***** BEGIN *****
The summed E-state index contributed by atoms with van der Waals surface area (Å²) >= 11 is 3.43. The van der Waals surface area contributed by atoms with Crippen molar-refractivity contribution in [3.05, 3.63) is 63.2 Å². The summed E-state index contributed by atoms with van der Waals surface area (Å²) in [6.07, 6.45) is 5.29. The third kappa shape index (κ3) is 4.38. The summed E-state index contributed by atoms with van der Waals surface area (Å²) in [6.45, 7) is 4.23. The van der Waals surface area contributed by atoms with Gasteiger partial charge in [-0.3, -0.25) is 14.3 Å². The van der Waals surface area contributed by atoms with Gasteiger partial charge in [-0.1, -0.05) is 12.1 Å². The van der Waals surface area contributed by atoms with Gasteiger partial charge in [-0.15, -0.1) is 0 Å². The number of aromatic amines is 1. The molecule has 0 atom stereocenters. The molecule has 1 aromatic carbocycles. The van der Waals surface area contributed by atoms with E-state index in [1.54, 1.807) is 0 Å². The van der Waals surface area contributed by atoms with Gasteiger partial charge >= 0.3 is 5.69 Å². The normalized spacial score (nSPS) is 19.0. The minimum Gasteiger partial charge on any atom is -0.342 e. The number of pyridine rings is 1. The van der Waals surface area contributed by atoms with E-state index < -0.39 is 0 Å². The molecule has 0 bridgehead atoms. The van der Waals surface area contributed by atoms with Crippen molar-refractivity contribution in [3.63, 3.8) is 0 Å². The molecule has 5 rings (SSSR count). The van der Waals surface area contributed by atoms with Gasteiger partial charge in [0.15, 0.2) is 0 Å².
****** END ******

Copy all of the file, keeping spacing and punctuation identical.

The summed E-state index contributed by atoms with van der Waals surface area (Å²) >= 11 is 3.43. The van der Waals surface area contributed by atoms with Crippen molar-refractivity contribution in [3.05, 3.63) is 63.2 Å². The summed E-state index contributed by atoms with van der Waals surface area (Å²) in [6.07, 6.45) is 5.29. The third kappa shape index (κ3) is 4.38. The summed E-state index contributed by atoms with van der Waals surface area (Å²) in [6.45, 7) is 4.23. The van der Waals surface area contributed by atoms with Gasteiger partial charge in [-0.3, -0.25) is 14.3 Å². The van der Waals surface area contributed by atoms with Gasteiger partial charge in [-0.1, -0.05) is 12.1 Å². The van der Waals surface area contributed by atoms with Gasteiger partial charge in [-0.15, -0.1) is 0 Å². The number of aromatic amines is 1. The molecule has 0 atom stereocenters. The molecule has 1 aromatic carbocycles. The van der Waals surface area contributed by atoms with E-state index in [1.54, 1.807) is 0 Å². The van der Waals surface area contributed by atoms with Gasteiger partial charge >= 0.3 is 5.69 Å². The normalized spacial score (nSPS) is 19.0. The minimum Gasteiger partial charge on any atom is -0.342 e. The number of pyridine rings is 1. The van der Waals surface area contributed by atoms with E-state index < -0.39 is 0 Å². The molecule has 0 bridgehead atoms. The van der Waals surface area contributed by atoms with Crippen molar-refractivity contribution in [3.63, 3.8) is 0 Å². The molecule has 5 rings (SSSR count). The van der Waals surface area contributed by atoms with Gasteiger partial charge in [0.15, 0.2) is 0 Å².